The objective of this survey was to assess the current use of continuous infusion propofol in PICUs across the United States and Canada” Kurek et al (2019).
OBJECTIVE: The objective of this survey was to assess the current use of continuous infusion propofol in PICUs across the United States and Canada.
METHODS: A list of institutions with PICU beds/units was identified through the residency directories available on the American Society of Health-Systems Pharmacists (ASHP) and Canadian Society of Hospital Pharmacists (CHSP) Web sites. A REDCap questionnaire was sent to each identified institution’s program director via email. An initial reminder email was sent out 2 weeks later and a second reminder email was sent 4 weeks after the initial request. The survey was closed at 6 weeks.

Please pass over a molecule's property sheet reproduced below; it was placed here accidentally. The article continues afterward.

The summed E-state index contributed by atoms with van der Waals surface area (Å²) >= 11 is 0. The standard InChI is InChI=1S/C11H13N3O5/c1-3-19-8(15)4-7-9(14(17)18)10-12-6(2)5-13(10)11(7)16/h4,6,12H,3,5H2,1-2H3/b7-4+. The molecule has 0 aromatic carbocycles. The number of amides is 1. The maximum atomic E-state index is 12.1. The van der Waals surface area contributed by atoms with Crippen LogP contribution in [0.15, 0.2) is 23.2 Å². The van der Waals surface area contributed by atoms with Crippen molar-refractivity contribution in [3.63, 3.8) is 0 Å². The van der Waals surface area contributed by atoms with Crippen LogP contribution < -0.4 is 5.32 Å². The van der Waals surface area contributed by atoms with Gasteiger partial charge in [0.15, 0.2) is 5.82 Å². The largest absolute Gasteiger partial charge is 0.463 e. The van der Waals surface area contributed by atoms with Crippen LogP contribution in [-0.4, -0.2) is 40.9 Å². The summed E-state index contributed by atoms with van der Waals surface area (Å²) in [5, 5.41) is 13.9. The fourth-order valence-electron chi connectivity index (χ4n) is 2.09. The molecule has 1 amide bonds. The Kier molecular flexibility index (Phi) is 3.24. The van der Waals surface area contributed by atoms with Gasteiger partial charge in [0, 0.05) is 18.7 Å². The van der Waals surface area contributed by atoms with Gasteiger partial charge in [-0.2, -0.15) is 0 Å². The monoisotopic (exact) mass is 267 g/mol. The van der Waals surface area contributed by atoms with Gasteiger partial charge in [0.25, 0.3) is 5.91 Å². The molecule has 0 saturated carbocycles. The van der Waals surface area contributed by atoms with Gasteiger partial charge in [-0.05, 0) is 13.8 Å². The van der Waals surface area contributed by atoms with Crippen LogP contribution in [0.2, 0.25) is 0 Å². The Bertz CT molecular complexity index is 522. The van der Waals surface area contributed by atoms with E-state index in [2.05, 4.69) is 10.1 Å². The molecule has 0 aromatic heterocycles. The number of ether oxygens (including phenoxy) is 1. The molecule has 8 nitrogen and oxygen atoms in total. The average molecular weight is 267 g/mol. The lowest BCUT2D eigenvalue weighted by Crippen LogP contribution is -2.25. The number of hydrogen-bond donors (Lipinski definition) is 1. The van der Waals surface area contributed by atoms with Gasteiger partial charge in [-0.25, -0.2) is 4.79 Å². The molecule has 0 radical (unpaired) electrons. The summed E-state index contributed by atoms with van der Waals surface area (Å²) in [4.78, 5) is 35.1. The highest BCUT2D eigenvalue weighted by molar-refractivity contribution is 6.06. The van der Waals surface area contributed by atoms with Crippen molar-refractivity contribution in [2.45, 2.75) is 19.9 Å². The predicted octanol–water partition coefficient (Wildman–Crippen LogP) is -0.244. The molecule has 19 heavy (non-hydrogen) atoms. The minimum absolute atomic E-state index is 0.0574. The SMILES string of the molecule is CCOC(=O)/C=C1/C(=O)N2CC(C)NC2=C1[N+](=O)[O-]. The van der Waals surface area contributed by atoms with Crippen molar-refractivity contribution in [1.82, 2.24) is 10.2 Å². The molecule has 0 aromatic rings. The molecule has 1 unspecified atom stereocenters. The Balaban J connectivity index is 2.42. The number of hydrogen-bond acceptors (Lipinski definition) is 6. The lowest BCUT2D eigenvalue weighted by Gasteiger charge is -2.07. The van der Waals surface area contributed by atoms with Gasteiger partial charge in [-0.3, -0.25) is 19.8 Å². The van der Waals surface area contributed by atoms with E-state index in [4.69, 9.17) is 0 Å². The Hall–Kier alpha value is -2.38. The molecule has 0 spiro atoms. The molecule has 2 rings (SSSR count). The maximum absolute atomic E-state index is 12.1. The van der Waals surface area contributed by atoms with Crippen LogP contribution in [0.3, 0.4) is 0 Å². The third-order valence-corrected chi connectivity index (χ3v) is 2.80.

RESULTS: A total of 514 emails were sent to residency program directors, and 50 pharmacists responded to the survey. Of the pharmacists that did respond, 27 (54%) reported using propofol while 23 (46%) did not. Of those that did not, 43.5% reported the FDA boxed warning as the primary reason. Thirty-seven percent of respondents using propofol felt comfortable using a maximum infusion rate of 200 mcg/kg/min. Twenty-nine percent, 25%, and 33% of those who responded as using propofol felt comfortable using this agent for a maximum duration of 24, 48, and 72 hours, respectively. The majority of respondents using propofol did not have a case of propofol-related infusion syndrome.
CONCLUSIONS: Despite the FDA warning, propofol is used as a continuous infusion (with variable limitations) by a majority of pharmacists in North America. Self-reported incidence of propofol-related infusion syndrome (PRIS) remains low.
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Kurek, K.J., Harthan, A.A. and Tripathi, S. (2019) Survey of Pharmacists Regarding the Use of Propofol Infusions in the PICUs in North America. The Journal of Pediatric Pharmacology and Therapeutics. 24(6), p.473-478. doi: 10.5863/1551-6776-24.6.473.